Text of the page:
Schools takes proactive approach to nutrition
BRECKENRIDGE – Summit School District isn’t waiting for the national trend of kids’ obesity to weigh heavily upon it. It’s taking preventive measures.Last Wednesday, the district’s board of education held a public meeting at Breckenridge Elementary to discuss ways to provide healthier food to students. It is the first of three public discussions addressing issues in the school district. On Feb. 9, the board will host a discussion on substance abuse in youth, and on March 9, it will discuss the possibility of a dual-language program.Dr. Garrett Sullivan opened the discussion saying that though Colorado is one of the least obese states in the nation, it, too, is succumbing to the trend of obesity.Nationwide, families have moved away from daily homecooked meals and toward industrial food preparation. That food is cheaper, more processed and more abundant than food in other countries, which contributes to unhealthy eating patterns, he said.If a high school student graduates obese, the youth stands an 80 percent chance of remaining obese for the rest of his or her life, he said, adding that good nutrition begins at home and continues at school.
The common observation that a majority of Summit students, parents and teachers are not overweight support district health coordinator Natalie Boyer in her conclusion that Summit students arent as bad as the national average.A Sept. 29 screening of seventh graders lends evidence to her observation: Out of 222 students, 15 (or about 6 percent) are overweight; 23 (or just more than 10 percent) are at risk for being overweight; and seven are underweight, said Bobbi Gillis, Summit Middle School nurse. That compares to the national statistic that 16 percent of children are overweight, according to a new book by Floyd H. Chilton, a professor of physiology and pharmacology who published Inflammation Nation this month.According to statistics in Morgan Spurlocks documentary, Super Size Me, which the board showed a segment of at the meeting, 400,000 people die annually from obesity, which is second only to smoking in preventable causes of death.But physical health isnt the only reason to encourage kids to eat healthy.Studies show when kids satisfy their basic nutritional needs, they earn higher test scores and better concentration, Boyer said.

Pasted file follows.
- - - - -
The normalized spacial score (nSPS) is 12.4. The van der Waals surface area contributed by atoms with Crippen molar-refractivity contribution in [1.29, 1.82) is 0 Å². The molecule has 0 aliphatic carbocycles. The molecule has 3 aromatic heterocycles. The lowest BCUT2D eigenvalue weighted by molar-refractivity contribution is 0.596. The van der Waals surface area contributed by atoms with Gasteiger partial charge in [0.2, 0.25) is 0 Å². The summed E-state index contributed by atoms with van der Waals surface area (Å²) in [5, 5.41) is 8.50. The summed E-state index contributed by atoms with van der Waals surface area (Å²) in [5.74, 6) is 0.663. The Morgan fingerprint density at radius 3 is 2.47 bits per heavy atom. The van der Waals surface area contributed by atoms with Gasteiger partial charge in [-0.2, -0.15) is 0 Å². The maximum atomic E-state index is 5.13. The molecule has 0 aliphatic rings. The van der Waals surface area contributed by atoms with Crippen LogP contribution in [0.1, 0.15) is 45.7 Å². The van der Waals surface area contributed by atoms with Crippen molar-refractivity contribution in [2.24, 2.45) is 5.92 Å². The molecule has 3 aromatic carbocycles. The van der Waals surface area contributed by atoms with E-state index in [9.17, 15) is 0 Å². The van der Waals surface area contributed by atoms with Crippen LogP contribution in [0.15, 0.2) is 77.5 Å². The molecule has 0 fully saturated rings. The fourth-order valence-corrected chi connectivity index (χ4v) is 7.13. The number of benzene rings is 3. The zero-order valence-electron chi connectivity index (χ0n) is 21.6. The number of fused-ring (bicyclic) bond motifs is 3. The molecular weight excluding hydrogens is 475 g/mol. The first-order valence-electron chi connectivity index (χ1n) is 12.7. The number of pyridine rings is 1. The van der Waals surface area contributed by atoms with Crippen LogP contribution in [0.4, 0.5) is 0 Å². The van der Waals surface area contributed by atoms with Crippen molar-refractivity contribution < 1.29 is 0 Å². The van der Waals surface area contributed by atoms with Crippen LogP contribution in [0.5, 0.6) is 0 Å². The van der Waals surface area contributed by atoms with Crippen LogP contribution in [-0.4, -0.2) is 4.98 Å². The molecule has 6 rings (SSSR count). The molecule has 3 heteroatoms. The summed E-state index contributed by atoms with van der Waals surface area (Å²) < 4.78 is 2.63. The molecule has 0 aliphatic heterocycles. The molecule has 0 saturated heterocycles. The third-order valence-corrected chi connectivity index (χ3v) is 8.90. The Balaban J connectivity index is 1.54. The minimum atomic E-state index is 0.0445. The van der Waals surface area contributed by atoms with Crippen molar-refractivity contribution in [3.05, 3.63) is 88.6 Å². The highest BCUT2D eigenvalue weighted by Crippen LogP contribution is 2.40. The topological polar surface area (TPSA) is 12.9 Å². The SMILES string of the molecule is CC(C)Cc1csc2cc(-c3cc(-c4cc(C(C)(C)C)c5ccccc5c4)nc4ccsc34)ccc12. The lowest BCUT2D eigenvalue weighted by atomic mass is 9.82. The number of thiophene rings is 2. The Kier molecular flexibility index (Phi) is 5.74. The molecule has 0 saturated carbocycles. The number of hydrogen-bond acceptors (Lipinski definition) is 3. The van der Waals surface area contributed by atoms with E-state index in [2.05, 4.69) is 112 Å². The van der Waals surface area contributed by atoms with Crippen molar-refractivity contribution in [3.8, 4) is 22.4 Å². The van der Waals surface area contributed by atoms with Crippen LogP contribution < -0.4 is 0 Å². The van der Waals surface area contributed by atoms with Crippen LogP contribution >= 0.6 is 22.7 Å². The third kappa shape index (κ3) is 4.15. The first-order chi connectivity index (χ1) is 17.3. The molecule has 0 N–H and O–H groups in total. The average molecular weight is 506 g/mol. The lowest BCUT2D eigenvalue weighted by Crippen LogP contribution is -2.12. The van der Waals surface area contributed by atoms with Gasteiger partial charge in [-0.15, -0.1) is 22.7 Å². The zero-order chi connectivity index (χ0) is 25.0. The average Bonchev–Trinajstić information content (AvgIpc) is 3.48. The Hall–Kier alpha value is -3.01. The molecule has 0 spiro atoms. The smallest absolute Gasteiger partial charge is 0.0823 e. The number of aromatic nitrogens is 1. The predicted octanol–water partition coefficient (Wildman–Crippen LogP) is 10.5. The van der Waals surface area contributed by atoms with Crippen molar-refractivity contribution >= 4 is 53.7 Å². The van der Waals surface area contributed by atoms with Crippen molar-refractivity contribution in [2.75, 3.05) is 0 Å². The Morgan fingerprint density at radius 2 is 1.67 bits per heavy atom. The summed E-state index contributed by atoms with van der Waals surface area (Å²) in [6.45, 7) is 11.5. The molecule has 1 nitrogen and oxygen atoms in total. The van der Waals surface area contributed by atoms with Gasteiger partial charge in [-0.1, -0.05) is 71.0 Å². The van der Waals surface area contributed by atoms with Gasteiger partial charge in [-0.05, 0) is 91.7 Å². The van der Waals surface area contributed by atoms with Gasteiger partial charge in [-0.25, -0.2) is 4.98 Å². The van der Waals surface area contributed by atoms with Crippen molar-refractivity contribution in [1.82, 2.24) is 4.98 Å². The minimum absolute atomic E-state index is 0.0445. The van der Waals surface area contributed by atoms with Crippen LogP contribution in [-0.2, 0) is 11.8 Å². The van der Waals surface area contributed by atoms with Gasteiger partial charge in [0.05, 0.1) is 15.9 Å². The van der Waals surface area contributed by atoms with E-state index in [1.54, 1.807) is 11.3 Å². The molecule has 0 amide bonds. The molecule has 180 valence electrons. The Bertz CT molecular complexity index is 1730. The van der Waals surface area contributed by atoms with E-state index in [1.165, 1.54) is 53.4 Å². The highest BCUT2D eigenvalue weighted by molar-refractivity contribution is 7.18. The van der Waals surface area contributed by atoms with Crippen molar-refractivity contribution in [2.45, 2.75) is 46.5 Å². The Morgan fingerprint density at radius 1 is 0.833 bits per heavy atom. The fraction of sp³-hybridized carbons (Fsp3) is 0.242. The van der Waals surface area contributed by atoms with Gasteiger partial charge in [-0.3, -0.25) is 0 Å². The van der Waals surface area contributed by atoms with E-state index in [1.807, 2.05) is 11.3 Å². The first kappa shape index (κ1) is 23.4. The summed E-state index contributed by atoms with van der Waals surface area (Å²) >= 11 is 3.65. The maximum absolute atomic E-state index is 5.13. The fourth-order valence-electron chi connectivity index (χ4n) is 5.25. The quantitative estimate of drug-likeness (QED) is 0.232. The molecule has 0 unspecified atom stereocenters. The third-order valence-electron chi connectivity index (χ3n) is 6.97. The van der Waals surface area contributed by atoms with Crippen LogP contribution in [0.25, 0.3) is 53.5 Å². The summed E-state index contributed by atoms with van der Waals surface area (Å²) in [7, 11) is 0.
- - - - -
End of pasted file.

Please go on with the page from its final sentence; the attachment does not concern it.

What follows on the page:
In fall 2002, the school district began looking at ways to make school food offerings healthier. A task force visited other schools, surveyed local students and recommended that the board increase classroom education on nutrition, offer more fresh fruit and vegetables and eliminate sodas. The district took fast foods such as Dominos and Subway out of school lunch offerings and hired Chartwells, a food-service program, to bring in more healthy alternatives last school year.Since then, schools have faced challenges including maintaining fresh produce and interesting students in healthier eating alternatives, assistant superintendent Peg Kastberg said.We all want Subway and Dominos back, said student adviser and eighth-grader Hayden Hedman.In addition, a contract with Pepsi that runs through 2008 prevents the district from taking soda out of vending machines in schools.To complicate matters, commissions from Pepsi product sales contribute $50,000 to $60,000 annually to the districts athletic programs, school district nurse Holly Tompkins said.This year, the district hired a new food service director, Lyza Brackett to address some of the issues.She plans to make menu and vending machine changes, as well as train food service staff to provide fresh food. Menu changes include heart-healthy and vegetarian options, whole-wheat bread and rice, baked (not fried) foods, homemade soups, ground turkey instead of beef, low-fat cheese and fresh produce. She also hopes to encourage fundraisers that sell healthy food instead of candy and cookies.Recently, middle and high school officials began to replace their dry vending machines with healthier options such as nuts, seeds and granola bars, Tompkins said. They plan to exceed the guidelines in Gov. Bill Owens Senate Bill 04-103, which encourages districts to fill vending machines with at least 50 percent of healthy options.
The board invited community members the meeting because it sees nutrition as a community issue, Tompkins said.Small groups discussed challenges and improvements related to school nutrition.Challenges include:- Educating parents and convincing students and teachers to make healthy choices;- Teaching cooking skills;- Eliminating fundraisers that sell junk food; – Classroom incentives involving sweets;- Changing the perception that eating healthy is more expensive and time consuming; and – Dealing with the fact that schools receive revenue from soda sales in vending machines.Improvements involved goals to meet challenges. Some people also suggested offering breakfast to high school students, taking away elementary students choices during lunch, providing organic food and giving nutrition tips of the week.Kimberly Nicoletti can be reached at (970) 668-3998, ext. 245, or at email@example.com.
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